Year Visited: 2018 – July
After few days of walking around the capital city of Yerevan, my hostel arranged a day trip to two beautiful monasteries of Armenia, Khor Virap & Noravank. Both are must visit places if you ever come to Armenia.
Khor Virap monastery, located in the Ararat plain near the closed border with Turkey, was first established in 642 CE. Its name means “deep dungeon” in Armenian. Khor Virap is one of the most sacred and visited sites in Armenia due to the legend of Saint Gregory the Illuminator who was imprisoned for 13 years in Khor Virap’s dungeon before succeeding in the conversion of King Tiridates (Trdat) to Christianity and soon the country was the first officially Christian nation in the world by the first decades of the 4th century CE. The hill of Khor Virap and the territory adjoining it were the site of ancient Armenian capital city of Artashat, a major trading stop on the ancient Silk Road.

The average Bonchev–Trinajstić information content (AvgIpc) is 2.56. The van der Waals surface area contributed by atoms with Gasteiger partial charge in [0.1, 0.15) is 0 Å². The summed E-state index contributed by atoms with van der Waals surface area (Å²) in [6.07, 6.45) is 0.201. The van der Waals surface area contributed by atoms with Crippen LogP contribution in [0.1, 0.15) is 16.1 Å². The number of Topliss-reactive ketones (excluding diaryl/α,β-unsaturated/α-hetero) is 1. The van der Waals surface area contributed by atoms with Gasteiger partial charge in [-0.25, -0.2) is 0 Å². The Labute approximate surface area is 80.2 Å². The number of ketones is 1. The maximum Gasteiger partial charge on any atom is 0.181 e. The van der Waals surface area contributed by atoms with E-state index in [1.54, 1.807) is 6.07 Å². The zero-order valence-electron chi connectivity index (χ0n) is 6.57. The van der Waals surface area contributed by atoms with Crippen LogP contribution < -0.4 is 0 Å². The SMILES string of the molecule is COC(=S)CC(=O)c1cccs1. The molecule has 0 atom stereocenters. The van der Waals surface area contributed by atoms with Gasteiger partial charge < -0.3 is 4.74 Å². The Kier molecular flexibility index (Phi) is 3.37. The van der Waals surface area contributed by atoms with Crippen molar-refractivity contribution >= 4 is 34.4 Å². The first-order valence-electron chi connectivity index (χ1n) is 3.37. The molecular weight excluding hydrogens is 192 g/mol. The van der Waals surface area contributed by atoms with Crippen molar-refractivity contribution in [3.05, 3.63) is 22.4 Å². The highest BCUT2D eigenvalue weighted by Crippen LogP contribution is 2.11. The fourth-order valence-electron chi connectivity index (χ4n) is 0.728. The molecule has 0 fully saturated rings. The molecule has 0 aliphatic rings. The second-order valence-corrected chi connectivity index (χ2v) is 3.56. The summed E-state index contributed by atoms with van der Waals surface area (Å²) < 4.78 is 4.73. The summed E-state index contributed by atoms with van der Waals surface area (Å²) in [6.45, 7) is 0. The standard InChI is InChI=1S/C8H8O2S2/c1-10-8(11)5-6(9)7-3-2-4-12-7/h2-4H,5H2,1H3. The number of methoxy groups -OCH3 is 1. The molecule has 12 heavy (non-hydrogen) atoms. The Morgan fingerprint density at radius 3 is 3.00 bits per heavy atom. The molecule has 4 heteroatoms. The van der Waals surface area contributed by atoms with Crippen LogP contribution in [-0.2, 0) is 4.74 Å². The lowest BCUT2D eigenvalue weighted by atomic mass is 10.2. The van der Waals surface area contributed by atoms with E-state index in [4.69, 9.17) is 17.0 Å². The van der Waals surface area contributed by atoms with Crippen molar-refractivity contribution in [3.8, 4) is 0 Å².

The Khor Virap with Mount Ararat in backdrop. Historically, Mount Ararat and the Ararat plain have been the center of Armenia’s cultural heartland; Noah’s Ark is supposed to have landed on Mount Ararat after the floods and second life started from this place. Mount Ararat, which was historically part of Armenia, but now located in Turkey, is regarded by the Armenians as a symbol of their homeland. and is present on the Armenian national emblem.
Noravank is a 13th-century Armenian monastery, located in a narrow gorge made by the Amaghu River, near the town of Yeghegnadzor. The monastery is best known for its two-storey Surb Astvatsatsin church, which grants access to the second floor by way of a narrow stone-made staircase jutting out from the face of building, one of the earliest examples of cantilever architecture.
After a wonderful day visiting beautiful monasteries, we came back to Yerevan in late afternoon.